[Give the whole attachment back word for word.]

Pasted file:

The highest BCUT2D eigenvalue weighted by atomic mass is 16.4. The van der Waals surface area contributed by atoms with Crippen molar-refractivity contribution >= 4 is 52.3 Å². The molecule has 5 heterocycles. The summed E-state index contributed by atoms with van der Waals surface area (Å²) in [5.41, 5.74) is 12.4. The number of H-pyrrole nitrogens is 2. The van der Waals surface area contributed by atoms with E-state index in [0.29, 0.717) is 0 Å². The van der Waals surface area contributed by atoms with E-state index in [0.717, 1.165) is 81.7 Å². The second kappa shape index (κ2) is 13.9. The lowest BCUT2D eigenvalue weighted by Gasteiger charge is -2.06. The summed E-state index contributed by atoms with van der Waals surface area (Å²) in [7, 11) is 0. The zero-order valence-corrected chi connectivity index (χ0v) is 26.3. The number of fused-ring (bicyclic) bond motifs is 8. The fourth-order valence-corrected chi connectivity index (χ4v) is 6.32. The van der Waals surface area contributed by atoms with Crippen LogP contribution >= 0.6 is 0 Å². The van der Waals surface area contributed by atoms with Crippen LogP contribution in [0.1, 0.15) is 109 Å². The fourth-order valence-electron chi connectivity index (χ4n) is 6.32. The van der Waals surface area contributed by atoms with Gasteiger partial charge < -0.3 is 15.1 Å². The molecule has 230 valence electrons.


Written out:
The highest BCUT2D eigenvalue weighted by atomic mass is 16.4. The van der Waals surface area contributed by atoms with Crippen molar-refractivity contribution >= 4 is 52.3 Å². The molecule has 5 heterocycles. The summed E-state index contributed by atoms with van der Waals surface area (Å²) in [5.41, 5.74) is 12.4. The number of H-pyrrole nitrogens is 2. The van der Waals surface area contributed by atoms with E-state index in [0.29, 0.717) is 0 Å². The van der Waals surface area contributed by atoms with E-state index in [0.717, 1.165) is 81.7 Å². The second kappa shape index (κ2) is 13.9. The lowest BCUT2D eigenvalue weighted by Gasteiger charge is -2.06. The summed E-state index contributed by atoms with van der Waals surface area (Å²) in [7, 11) is 0. The zero-order valence-corrected chi connectivity index (χ0v) is 26.3. The number of fused-ring (bicyclic) bond motifs is 8. The fourth-order valence-corrected chi connectivity index (χ4v) is 6.32. The van der Waals surface area contributed by atoms with Crippen LogP contribution >= 0.6 is 0 Å². The van der Waals surface area contributed by atoms with Crippen LogP contribution in [0.1, 0.15) is 109 Å². The fourth-order valence-electron chi connectivity index (χ4n) is 6.32. The van der Waals surface area contributed by atoms with Gasteiger partial charge < -0.3 is 15.1 Å². The molecule has 230 valence electrons.